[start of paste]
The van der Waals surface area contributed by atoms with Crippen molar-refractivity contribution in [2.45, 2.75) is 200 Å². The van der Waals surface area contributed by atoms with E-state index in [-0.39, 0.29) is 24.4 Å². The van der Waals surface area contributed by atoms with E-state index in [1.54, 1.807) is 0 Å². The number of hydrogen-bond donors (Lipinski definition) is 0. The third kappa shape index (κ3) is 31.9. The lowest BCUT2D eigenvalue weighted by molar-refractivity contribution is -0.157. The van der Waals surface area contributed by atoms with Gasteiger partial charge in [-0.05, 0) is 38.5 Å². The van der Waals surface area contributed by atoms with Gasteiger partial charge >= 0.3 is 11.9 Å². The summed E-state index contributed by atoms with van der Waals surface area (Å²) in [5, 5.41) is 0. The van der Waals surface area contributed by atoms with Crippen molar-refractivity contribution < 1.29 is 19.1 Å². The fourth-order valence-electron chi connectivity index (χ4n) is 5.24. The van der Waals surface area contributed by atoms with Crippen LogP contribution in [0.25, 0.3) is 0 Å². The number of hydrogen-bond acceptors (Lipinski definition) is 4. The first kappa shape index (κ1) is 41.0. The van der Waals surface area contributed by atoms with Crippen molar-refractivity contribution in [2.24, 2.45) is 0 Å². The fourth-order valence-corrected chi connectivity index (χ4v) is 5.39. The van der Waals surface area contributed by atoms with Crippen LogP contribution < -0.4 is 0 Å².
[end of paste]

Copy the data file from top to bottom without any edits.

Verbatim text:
The van der Waals surface area contributed by atoms with Crippen molar-refractivity contribution in [2.45, 2.75) is 200 Å². The van der Waals surface area contributed by atoms with E-state index in [-0.39, 0.29) is 24.4 Å². The van der Waals surface area contributed by atoms with E-state index in [1.54, 1.807) is 0 Å². The number of hydrogen-bond donors (Lipinski definition) is 0. The third kappa shape index (κ3) is 31.9. The lowest BCUT2D eigenvalue weighted by molar-refractivity contribution is -0.157. The van der Waals surface area contributed by atoms with Gasteiger partial charge in [-0.05, 0) is 38.5 Å². The van der Waals surface area contributed by atoms with Gasteiger partial charge >= 0.3 is 11.9 Å². The summed E-state index contributed by atoms with van der Waals surface area (Å²) in [5, 5.41) is 0. The van der Waals surface area contributed by atoms with Crippen molar-refractivity contribution < 1.29 is 19.1 Å². The fourth-order valence-electron chi connectivity index (χ4n) is 5.24. The van der Waals surface area contributed by atoms with Crippen LogP contribution in [0.25, 0.3) is 0 Å². The number of hydrogen-bond acceptors (Lipinski definition) is 4. The first kappa shape index (κ1) is 41.0. The van der Waals surface area contributed by atoms with Crippen molar-refractivity contribution in [2.24, 2.45) is 0 Å². The fourth-order valence-corrected chi connectivity index (χ4v) is 5.39. The van der Waals surface area contributed by atoms with Crippen LogP contribution < -0.4 is 0 Å².